Still, we need to address the elephant in the room: Riding jeans, despite all their advancements, don’t offer the crash protection of heavier, bulkier riding pants. It’s simply not possible. For example, since riding jeans are typically looser fitting than leather pants, the armor is more likely to shift in the slide after the initial impact. While you could look at riding jeans as a compromise of form over function, we think that the better way is to consider them a way to protect ourselves better while we still wear more work- or socially-acceptable pants during our daily lives. Yes, more protection is usually better, but not everyone wants to spend their time off their bikes looking like an astronaut or a racetrack refugee.
The Testing Regimen
Given that we had to compare 34 sets of riding jeans, we wanted to condense the information provided by this article as much as possible. Also, since we had four editors reviewing the gear, we needed a way for us to remain as consistent as possible. So, we outlined the following details about each jean before making a mini-review: price, construction and key features, available sizes, size requested (based on manufacturer’s measurement instructions found on its website), sizing accuracy, whether or not armor is included, armor type, available colors, and wash/care instructions. Then we were to write a 3-5 sentence review of the jeans based on our riding experience with them. You will see we weren’t always capable of keeping the reviews that short.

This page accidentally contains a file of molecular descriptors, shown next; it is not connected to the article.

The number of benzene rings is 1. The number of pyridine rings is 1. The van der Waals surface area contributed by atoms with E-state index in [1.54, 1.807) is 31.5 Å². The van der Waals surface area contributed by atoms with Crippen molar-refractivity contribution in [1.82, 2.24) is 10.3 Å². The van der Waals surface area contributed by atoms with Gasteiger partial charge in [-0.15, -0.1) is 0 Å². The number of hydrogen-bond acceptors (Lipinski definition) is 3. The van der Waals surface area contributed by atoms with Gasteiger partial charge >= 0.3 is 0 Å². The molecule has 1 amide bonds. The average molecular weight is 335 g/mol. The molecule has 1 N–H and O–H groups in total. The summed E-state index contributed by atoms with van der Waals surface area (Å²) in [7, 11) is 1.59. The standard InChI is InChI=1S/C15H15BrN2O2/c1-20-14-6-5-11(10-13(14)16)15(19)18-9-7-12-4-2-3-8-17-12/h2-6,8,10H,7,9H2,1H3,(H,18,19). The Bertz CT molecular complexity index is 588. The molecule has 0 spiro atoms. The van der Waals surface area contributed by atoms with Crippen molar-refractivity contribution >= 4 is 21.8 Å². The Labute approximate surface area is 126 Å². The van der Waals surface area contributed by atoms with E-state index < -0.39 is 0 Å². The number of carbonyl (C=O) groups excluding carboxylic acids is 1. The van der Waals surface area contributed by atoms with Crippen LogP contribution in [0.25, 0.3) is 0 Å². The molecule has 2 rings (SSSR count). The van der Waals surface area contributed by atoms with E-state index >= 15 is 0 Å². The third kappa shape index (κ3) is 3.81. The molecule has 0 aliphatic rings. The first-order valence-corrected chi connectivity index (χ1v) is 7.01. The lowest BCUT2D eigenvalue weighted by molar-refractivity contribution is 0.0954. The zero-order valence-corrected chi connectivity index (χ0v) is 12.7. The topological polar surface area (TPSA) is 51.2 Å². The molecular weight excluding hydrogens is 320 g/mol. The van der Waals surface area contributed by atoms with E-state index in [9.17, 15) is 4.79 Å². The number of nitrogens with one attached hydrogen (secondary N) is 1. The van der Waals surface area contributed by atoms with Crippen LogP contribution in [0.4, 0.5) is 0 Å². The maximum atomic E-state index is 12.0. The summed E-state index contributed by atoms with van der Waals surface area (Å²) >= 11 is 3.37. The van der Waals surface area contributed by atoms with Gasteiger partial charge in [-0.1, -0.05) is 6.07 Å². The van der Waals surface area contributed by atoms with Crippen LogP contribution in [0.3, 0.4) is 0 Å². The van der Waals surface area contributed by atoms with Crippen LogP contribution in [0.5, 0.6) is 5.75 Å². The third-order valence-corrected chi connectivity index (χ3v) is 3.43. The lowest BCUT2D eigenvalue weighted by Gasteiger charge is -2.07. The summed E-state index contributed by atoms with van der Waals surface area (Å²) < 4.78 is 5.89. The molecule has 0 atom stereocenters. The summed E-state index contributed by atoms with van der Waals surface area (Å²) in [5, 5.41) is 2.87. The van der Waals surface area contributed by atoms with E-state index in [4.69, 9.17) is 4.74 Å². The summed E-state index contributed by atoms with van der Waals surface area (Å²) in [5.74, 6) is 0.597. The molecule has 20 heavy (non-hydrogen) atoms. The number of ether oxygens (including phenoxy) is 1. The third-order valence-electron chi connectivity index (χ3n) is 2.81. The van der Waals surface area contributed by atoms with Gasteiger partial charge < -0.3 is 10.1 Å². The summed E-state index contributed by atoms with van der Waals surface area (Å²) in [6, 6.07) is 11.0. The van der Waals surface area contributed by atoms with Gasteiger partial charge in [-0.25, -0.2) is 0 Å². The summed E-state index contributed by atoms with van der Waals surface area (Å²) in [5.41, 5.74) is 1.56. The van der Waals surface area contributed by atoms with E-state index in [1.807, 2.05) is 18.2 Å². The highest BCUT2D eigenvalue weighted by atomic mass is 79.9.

As a collection of humans of the male variety, the MO staff has a variety of body shapes. However, we needed to have a female view here, given the ever-increasing number of female riders. So, we brought in our friend Caitlin Maher in to represent for the ladies out there on two wheels.
Table of Contents
- Alpinestars Barton
- Alpinestars Compass Pro , Alpinestars Copper Pro, Alpinestars Diesel AS-DSL Daiji, Alpinestars Stella Courtney, Alpinestars Stella Angeles Denim Jeans, Atwyld Backroads Moto Jeans, Bull-It Covert Evo Slim Jeans, Bull-It Mens Onyx Black Slim, Dainese Denim Slim Tex Pants